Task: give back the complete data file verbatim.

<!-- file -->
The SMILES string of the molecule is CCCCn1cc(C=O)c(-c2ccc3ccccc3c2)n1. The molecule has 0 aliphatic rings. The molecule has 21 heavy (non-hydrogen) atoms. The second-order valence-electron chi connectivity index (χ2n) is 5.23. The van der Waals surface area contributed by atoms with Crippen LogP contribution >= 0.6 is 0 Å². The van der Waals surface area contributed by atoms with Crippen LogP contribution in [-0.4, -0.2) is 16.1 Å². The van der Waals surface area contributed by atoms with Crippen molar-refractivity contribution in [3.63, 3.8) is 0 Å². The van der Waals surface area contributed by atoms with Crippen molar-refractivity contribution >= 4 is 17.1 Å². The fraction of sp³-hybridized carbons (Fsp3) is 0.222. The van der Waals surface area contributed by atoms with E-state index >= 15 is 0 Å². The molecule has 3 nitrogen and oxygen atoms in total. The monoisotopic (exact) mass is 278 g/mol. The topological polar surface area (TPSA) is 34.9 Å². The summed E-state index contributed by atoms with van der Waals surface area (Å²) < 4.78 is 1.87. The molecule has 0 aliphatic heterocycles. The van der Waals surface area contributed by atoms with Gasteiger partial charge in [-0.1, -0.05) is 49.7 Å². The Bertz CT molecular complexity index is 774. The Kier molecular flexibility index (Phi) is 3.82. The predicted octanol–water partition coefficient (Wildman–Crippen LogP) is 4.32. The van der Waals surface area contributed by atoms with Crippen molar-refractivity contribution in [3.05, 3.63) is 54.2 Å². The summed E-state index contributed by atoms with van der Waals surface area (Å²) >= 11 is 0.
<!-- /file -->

The SMILES string of the molecule is CCCCn1cc(C=O)c(-c2ccc3ccccc3c2)n1. The molecule has 0 aliphatic rings. The molecule has 21 heavy (non-hydrogen) atoms. The second-order valence-electron chi connectivity index (χ2n) is 5.23. The van der Waals surface area contributed by atoms with Crippen LogP contribution >= 0.6 is 0 Å². The van der Waals surface area contributed by atoms with Crippen LogP contribution in [-0.4, -0.2) is 16.1 Å². The van der Waals surface area contributed by atoms with Crippen molar-refractivity contribution in [3.63, 3.8) is 0 Å². The van der Waals surface area contributed by atoms with Crippen molar-refractivity contribution >= 4 is 17.1 Å². The fraction of sp³-hybridized carbons (Fsp3) is 0.222. The van der Waals surface area contributed by atoms with E-state index >= 15 is 0 Å². The molecule has 3 nitrogen and oxygen atoms in total. The monoisotopic (exact) mass is 278 g/mol. The topological polar surface area (TPSA) is 34.9 Å². The summed E-state index contributed by atoms with van der Waals surface area (Å²) < 4.78 is 1.87. The molecule has 0 aliphatic heterocycles. The van der Waals surface area contributed by atoms with Gasteiger partial charge in [-0.1, -0.05) is 49.7 Å². The Bertz CT molecular complexity index is 774. The Kier molecular flexibility index (Phi) is 3.82. The predicted octanol–water partition coefficient (Wildman–Crippen LogP) is 4.32. The van der Waals surface area contributed by atoms with Crippen molar-refractivity contribution in [3.05, 3.63) is 54.2 Å². The summed E-state index contributed by atoms with van der Waals surface area (Å²) >= 11 is 0.